Believable, suspenseful science fiction.

EXO

Sometime in the future, a young soldier working for the extraterrestrials who have conquered Earth fights a rebel group but learns that he has family ties to someone he sees as a criminal.

Seventeen-year-old Donovan Reyes wants only to be a good soldier, even though he’s the only child of the Prime Liaison, West America’s ambassador to the zhree, who conquered Earth a century earlier. When he was a child, his dad had him Hardened, transforming his human skin into flexible armor plating called an exocel, rather like the zhree. Donovan gets along well with the fairly benign zhree, as does much of humanity, but a band of rebels remains determined to expel them from the planet. Captured by the rebels, Donovan soon learns that one of their leaders has a connection to him. He also meets the pretty rebel Anya and finds himself far too attracted to her. While in captivity Donovan begins to see rebels as individuals rather than criminals, while some of them struggle with the notion that despite his armor plating, Donovan is still human. When a new threat appears readers are left to wonder whether humanity’s life with the zhree might be a good development. Lee keeps her science fiction credible, effectively building this future world and establishing its rules efficiently. Racial differences are mentioned, though Donovan and Anya both appear to be light-skinned.

Believable, suspenseful science fiction. (Science fiction. 12-18)

Pub Date: Jan. 31, 2017

ISBN: 978-0-545-93343-8

Page Count: 384

Publisher: Scholastic

Review Posted Online: Oct. 19, 2016

Kirkus Reviews Issue: Nov. 1, 2016

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A reimagined folktale as grand as its painted visuals are sublime.

SHUNA'S JOURNEY

A dangerous quest to feed an impoverished land leads to chance encounters and awe-inspiring sights.

Shuna, the prince of a humble, struggling country, acts on the advice of a dying traveler from an Eastern land to seek out seeds that will grow bountiful grains. What he finds is a hostile city built on greed with an active slave trade. After meeting Thea and her little sister, Shuna fights to free them from enslavers. Every scene in this cinematic work stands apart with breathtaking watercolors aided by expert staging and blocking. The sights along Shuna’s journey range from a derelict ship in a treacherous desert to supernatural creatures and settings. The certainty and simplicity of Shuna’s motivations along with Thea’s own narrative arc allow the story to move nimbly from one larger-than-life spectacle to another. The pages read right-to-left manga style, while large panels and minimal dialogue create an immediate, immersive experience for readers. The narration sits outside or along the edges of panels, allowing the lush visuals maximum room to impress. Afterwords from the author and translator describe the story’s roots in a Tibetan folktale as well as comparisons to Miyazaki’s later animated works; this story, translated from Japanese, was originally published in Japan in 1983 before Miyazaki rose to fame with Studio Ghibli. The story’s cultural origins are cued through characters’ garb and other visual elements.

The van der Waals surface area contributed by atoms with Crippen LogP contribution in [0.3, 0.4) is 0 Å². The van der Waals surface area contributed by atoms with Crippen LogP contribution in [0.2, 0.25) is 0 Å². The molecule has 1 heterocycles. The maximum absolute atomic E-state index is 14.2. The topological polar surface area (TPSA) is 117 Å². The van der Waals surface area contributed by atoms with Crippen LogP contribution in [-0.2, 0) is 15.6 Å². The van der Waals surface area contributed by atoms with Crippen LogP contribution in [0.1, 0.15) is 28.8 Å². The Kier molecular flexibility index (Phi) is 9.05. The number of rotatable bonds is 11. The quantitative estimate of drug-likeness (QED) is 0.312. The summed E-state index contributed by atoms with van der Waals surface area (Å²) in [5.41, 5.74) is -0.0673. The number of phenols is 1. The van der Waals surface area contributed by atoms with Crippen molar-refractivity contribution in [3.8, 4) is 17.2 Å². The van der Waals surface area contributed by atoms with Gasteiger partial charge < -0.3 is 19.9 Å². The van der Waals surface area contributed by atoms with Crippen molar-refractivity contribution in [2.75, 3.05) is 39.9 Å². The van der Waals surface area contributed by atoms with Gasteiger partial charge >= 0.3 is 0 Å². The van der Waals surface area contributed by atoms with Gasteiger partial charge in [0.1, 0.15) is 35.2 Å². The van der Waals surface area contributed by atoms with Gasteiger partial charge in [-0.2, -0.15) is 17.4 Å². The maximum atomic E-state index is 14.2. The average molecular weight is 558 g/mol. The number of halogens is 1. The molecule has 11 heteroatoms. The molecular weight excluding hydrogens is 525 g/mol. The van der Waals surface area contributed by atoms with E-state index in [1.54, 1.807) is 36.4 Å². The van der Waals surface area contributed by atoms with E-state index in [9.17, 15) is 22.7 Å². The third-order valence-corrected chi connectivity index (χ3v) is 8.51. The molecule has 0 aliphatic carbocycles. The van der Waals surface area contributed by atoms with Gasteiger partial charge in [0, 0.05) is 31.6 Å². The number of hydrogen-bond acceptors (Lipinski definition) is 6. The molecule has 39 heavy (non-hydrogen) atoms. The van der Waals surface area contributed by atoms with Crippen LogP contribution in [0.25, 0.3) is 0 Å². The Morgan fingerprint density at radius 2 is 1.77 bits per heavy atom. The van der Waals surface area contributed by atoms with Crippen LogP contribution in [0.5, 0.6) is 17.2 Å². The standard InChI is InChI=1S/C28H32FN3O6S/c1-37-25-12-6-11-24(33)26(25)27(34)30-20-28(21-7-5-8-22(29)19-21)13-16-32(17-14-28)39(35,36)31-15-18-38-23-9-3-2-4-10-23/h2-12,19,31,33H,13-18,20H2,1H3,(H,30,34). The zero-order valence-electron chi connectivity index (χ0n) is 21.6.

A reimagined folktale as grand as its painted visuals are sublime. (Graphic fiction. 12-18)

Pub Date: Nov. 1, 2022

ISBN: 978-1-250-84652-5

Page Count: 160

Publisher: First Second

Review Posted Online: Aug. 3, 2022

Kirkus Reviews Issue: Aug. 15, 2022

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This grittily provocative debut explores the horrors of self-harm and the healing power of artistic expression.

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GIRL IN PIECES

After surviving a suicide attempt, a fragile teen isn't sure she can endure without cutting herself.

Seventeen-year-old Charlie Davis, a white girl living on the margins, thinks she has little reason to live: her father drowned himself; her bereft and abusive mother kicked her out; her best friend, Ellis, is nearly brain dead after cutting too deeply; and she's gone through unspeakable experiences living on the street. After spending time in treatment with other young women like her—who cut, burn, poke, and otherwise hurt themselves—Charlie is released and takes a bus from the Twin Cities to Tucson to be closer to Mikey, a boy she "like-likes" but who had pined for Ellis instead. But things don't go as planned in the Arizona desert, because sweet Mikey just wants to be friends. Feeling rejected, Charlie, an artist, is drawn into a destructive new relationship with her sexy older co-worker, a "semifamous" local musician who's obviously a junkie alcoholic. Through intense, diarylike chapters chronicling Charlie's journey, the author captures the brutal and heartbreaking way "girls who write their pain on their bodies" scar and mar themselves, either succumbing or surviving. Like most issue books, this is not an easy read, but it's poignant and transcendent as Charlie breaks more and more before piecing herself back together.

This grittily provocative debut explores the horrors of self-harm and the healing power of artistic expression. (author’s note) (Fiction. 14 & up)

Pub Date: Aug. 30, 2016

ISBN: 978-1-101-93471-5

Page Count: 416

Publisher: Delacorte

Review Posted Online: May 4, 2016

Kirkus Reviews Issue: May 15, 2016

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